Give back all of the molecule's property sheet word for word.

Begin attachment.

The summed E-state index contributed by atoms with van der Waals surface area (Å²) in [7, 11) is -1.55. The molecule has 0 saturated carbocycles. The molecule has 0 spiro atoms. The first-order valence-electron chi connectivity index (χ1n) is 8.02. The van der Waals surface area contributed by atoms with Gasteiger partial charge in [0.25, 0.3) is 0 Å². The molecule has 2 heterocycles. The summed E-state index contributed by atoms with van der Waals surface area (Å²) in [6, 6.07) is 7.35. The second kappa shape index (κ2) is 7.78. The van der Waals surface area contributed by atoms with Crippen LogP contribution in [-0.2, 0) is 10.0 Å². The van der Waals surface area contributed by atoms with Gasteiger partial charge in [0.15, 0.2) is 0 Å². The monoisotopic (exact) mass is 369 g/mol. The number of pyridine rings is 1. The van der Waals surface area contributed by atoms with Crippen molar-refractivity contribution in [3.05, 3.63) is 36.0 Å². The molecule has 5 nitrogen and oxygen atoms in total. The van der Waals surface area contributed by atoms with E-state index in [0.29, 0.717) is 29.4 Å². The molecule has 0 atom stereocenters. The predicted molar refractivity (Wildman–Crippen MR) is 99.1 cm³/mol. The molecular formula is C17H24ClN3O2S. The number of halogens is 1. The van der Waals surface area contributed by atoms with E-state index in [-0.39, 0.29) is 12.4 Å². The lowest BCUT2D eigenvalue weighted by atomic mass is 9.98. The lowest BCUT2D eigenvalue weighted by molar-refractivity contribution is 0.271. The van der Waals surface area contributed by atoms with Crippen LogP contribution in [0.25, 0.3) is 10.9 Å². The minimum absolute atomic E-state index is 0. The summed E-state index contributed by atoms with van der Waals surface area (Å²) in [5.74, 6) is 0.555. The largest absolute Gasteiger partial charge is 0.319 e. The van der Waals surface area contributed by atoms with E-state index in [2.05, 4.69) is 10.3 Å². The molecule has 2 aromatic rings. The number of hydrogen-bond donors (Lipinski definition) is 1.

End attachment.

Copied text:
The summed E-state index contributed by atoms with van der Waals surface area (Å²) in [7, 11) is -1.55. The molecule has 0 saturated carbocycles. The molecule has 0 spiro atoms. The first-order valence-electron chi connectivity index (χ1n) is 8.02. The van der Waals surface area contributed by atoms with Gasteiger partial charge in [0.25, 0.3) is 0 Å². The molecule has 2 heterocycles. The summed E-state index contributed by atoms with van der Waals surface area (Å²) in [6, 6.07) is 7.35. The second kappa shape index (κ2) is 7.78. The van der Waals surface area contributed by atoms with Crippen LogP contribution in [-0.2, 0) is 10.0 Å². The van der Waals surface area contributed by atoms with Gasteiger partial charge in [0.15, 0.2) is 0 Å². The monoisotopic (exact) mass is 369 g/mol. The number of pyridine rings is 1. The van der Waals surface area contributed by atoms with Crippen molar-refractivity contribution in [3.05, 3.63) is 36.0 Å². The molecule has 5 nitrogen and oxygen atoms in total. The van der Waals surface area contributed by atoms with E-state index in [0.29, 0.717) is 29.4 Å². The molecule has 0 atom stereocenters. The predicted molar refractivity (Wildman–Crippen MR) is 99.1 cm³/mol. The molecular formula is C17H24ClN3O2S. The number of halogens is 1. The van der Waals surface area contributed by atoms with E-state index in [-0.39, 0.29) is 12.4 Å². The lowest BCUT2D eigenvalue weighted by atomic mass is 9.98. The lowest BCUT2D eigenvalue weighted by molar-refractivity contribution is 0.271. The van der Waals surface area contributed by atoms with Crippen LogP contribution in [0.25, 0.3) is 10.9 Å². The minimum absolute atomic E-state index is 0. The summed E-state index contributed by atoms with van der Waals surface area (Å²) in [5.74, 6) is 0.555. The largest absolute Gasteiger partial charge is 0.319 e. The van der Waals surface area contributed by atoms with E-state index in [2.05, 4.69) is 10.3 Å². The molecule has 2 aromatic rings. The number of hydrogen-bond donors (Lipinski definition) is 1.